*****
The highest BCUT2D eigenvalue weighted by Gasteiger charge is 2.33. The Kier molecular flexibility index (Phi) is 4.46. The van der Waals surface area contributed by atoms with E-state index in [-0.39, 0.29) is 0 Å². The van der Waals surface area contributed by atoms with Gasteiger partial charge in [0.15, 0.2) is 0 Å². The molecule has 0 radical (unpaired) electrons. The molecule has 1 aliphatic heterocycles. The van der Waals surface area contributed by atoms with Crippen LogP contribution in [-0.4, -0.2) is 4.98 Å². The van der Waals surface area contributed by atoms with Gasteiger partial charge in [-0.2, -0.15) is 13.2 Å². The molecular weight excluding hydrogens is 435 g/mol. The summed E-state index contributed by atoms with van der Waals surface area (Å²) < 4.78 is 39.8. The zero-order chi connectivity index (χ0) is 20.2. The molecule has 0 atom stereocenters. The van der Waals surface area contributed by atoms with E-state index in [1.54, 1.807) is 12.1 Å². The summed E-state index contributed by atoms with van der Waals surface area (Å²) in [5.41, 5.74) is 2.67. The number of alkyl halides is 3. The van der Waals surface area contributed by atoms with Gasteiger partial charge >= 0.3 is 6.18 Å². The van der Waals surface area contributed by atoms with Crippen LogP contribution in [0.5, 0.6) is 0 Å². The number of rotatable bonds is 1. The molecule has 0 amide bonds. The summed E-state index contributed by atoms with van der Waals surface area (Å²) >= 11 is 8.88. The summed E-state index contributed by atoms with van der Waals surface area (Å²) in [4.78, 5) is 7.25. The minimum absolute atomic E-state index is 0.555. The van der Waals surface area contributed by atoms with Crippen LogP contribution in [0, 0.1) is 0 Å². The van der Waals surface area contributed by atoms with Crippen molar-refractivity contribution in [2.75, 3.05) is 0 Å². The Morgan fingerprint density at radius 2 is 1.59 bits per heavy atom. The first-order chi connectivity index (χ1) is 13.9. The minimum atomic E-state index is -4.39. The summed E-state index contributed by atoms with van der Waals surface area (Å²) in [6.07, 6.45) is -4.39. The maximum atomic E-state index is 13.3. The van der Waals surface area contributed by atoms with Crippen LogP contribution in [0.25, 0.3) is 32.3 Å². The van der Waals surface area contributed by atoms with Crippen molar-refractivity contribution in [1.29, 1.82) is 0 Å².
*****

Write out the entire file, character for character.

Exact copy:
The highest BCUT2D eigenvalue weighted by Gasteiger charge is 2.33. The Kier molecular flexibility index (Phi) is 4.46. The van der Waals surface area contributed by atoms with E-state index in [-0.39, 0.29) is 0 Å². The van der Waals surface area contributed by atoms with Gasteiger partial charge in [0.15, 0.2) is 0 Å². The molecule has 0 radical (unpaired) electrons. The molecule has 1 aliphatic heterocycles. The van der Waals surface area contributed by atoms with Crippen LogP contribution in [-0.4, -0.2) is 4.98 Å². The van der Waals surface area contributed by atoms with Gasteiger partial charge in [-0.2, -0.15) is 13.2 Å². The molecular weight excluding hydrogens is 435 g/mol. The summed E-state index contributed by atoms with van der Waals surface area (Å²) < 4.78 is 39.8. The zero-order chi connectivity index (χ0) is 20.2. The molecule has 0 atom stereocenters. The van der Waals surface area contributed by atoms with E-state index in [1.54, 1.807) is 12.1 Å². The summed E-state index contributed by atoms with van der Waals surface area (Å²) in [5.41, 5.74) is 2.67. The number of alkyl halides is 3. The van der Waals surface area contributed by atoms with Gasteiger partial charge >= 0.3 is 6.18 Å². The van der Waals surface area contributed by atoms with Crippen LogP contribution in [0.5, 0.6) is 0 Å². The number of rotatable bonds is 1. The molecule has 0 amide bonds. The summed E-state index contributed by atoms with van der Waals surface area (Å²) >= 11 is 8.88. The summed E-state index contributed by atoms with van der Waals surface area (Å²) in [4.78, 5) is 7.25. The minimum absolute atomic E-state index is 0.555. The van der Waals surface area contributed by atoms with Crippen LogP contribution in [0, 0.1) is 0 Å². The van der Waals surface area contributed by atoms with Crippen molar-refractivity contribution in [2.75, 3.05) is 0 Å². The Morgan fingerprint density at radius 2 is 1.59 bits per heavy atom. The first-order chi connectivity index (χ1) is 13.9. The minimum atomic E-state index is -4.39. The summed E-state index contributed by atoms with van der Waals surface area (Å²) in [6.07, 6.45) is -4.39. The maximum atomic E-state index is 13.3. The van der Waals surface area contributed by atoms with Crippen LogP contribution in [0.25, 0.3) is 32.3 Å². The van der Waals surface area contributed by atoms with Crippen molar-refractivity contribution in [1.29, 1.82) is 0 Å².